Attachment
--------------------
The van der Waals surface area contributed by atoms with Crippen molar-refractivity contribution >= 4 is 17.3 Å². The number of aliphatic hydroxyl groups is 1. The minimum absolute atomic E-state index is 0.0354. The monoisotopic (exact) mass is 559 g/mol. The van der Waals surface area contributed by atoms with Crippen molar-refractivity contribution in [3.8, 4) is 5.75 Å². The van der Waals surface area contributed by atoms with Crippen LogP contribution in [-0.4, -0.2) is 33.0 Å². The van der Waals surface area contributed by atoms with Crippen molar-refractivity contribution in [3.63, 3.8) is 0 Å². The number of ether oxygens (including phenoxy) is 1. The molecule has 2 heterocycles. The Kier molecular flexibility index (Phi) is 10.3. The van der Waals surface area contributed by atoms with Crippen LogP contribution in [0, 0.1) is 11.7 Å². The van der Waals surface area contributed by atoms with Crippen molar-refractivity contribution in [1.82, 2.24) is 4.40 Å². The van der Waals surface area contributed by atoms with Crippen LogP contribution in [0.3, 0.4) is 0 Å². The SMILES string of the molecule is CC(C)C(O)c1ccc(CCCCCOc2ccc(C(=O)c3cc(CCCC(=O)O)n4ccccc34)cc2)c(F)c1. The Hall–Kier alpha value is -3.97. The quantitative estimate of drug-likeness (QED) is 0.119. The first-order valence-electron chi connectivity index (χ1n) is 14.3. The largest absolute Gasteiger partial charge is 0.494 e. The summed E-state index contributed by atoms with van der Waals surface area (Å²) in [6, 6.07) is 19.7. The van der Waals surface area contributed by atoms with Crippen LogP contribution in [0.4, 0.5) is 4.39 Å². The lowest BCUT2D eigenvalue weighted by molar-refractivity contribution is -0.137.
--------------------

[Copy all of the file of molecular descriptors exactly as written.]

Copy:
The van der Waals surface area contributed by atoms with Crippen molar-refractivity contribution >= 4 is 17.3 Å². The number of aliphatic hydroxyl groups is 1. The minimum absolute atomic E-state index is 0.0354. The monoisotopic (exact) mass is 559 g/mol. The van der Waals surface area contributed by atoms with Crippen molar-refractivity contribution in [3.8, 4) is 5.75 Å². The van der Waals surface area contributed by atoms with Crippen LogP contribution in [-0.4, -0.2) is 33.0 Å². The van der Waals surface area contributed by atoms with Crippen molar-refractivity contribution in [3.63, 3.8) is 0 Å². The number of ether oxygens (including phenoxy) is 1. The molecule has 2 heterocycles. The Kier molecular flexibility index (Phi) is 10.3. The van der Waals surface area contributed by atoms with Crippen LogP contribution in [0, 0.1) is 11.7 Å². The van der Waals surface area contributed by atoms with Crippen molar-refractivity contribution in [1.82, 2.24) is 4.40 Å². The van der Waals surface area contributed by atoms with Crippen LogP contribution in [0.3, 0.4) is 0 Å². The SMILES string of the molecule is CC(C)C(O)c1ccc(CCCCCOc2ccc(C(=O)c3cc(CCCC(=O)O)n4ccccc34)cc2)c(F)c1. The Hall–Kier alpha value is -3.97. The quantitative estimate of drug-likeness (QED) is 0.119. The first-order valence-electron chi connectivity index (χ1n) is 14.3. The largest absolute Gasteiger partial charge is 0.494 e. The summed E-state index contributed by atoms with van der Waals surface area (Å²) in [6, 6.07) is 19.7. The van der Waals surface area contributed by atoms with Crippen LogP contribution in [0.4, 0.5) is 4.39 Å². The lowest BCUT2D eigenvalue weighted by molar-refractivity contribution is -0.137.